Bayern Munich President Uli Hoeness On Trial For Tax Evasion


Uli HoenessBERLIN — Bayern Munich president Uli Hoeness admitted Monday to dodging millions of euros (dollars) in taxes through an undeclared Swiss bank account at a trial that could see one of the most powerful figures in German soccer receive a lengthy prison sentence.

Prosecutor Achim von Engel told the Munich state court that Hoeness evaded €3.5 million ($4.9 million) in taxes by concealing €33 million in income in the Swiss bank account, the dpa news agency reported.

Hoeness reported himself to authorities in early 2013, and the court will have to determine whether he did that because he had become aware there was an investigation against him or for other reasons, which will affect the sentence he receives. If found guilty he faces anything from a fine to 10 years in prison.

No pleas are entered in the German system. But as the trial opened, Hoeness, who also is part owner of a Nuremberg sausage factory, said he had hoped to avoid the case going to court by reporting himself to authorities.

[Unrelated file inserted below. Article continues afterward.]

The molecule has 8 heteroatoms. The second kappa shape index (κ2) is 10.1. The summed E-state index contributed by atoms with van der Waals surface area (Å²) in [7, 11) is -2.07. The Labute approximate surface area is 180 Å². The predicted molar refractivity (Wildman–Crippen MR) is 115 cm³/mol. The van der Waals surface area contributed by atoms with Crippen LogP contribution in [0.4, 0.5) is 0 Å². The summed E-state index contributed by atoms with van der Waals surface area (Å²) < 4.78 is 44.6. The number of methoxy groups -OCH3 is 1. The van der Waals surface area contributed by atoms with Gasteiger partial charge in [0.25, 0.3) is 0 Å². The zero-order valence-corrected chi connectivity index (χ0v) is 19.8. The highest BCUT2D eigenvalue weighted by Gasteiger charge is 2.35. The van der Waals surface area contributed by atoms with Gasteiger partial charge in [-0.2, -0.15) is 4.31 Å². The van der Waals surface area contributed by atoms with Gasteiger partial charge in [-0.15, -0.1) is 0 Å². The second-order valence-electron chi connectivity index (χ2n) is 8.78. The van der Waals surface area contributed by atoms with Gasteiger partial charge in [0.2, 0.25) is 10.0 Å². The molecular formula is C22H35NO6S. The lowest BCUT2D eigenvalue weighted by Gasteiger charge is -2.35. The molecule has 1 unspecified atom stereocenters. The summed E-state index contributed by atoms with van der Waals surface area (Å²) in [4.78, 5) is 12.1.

“I evaded taxes,” he told the court. “I’m aware that reporting myself doesn’t change this fact.”

Hoeness’ attorney, Hanns Feigen, volunteered that his client had evaded far more than charged, saying the total figure was €18.5 million.

Hoeness told the court he was glad that all the details were “transparently on the table.”

“I deeply regret my wrongdoing,” he said. “I will do everything necessary to ensure that this depressing chapter for me is closed.”

The Bayern boss said he had used the Swiss bank account to trade stocks, conducting tens of thousands of transactions between 2001 and 2010.

Hoeness noted that he had donated millions of euros to charities.

“I’m no social parasite,” he told the court.

Four days have been scheduled for hearings, with a verdict expected on Thursday.

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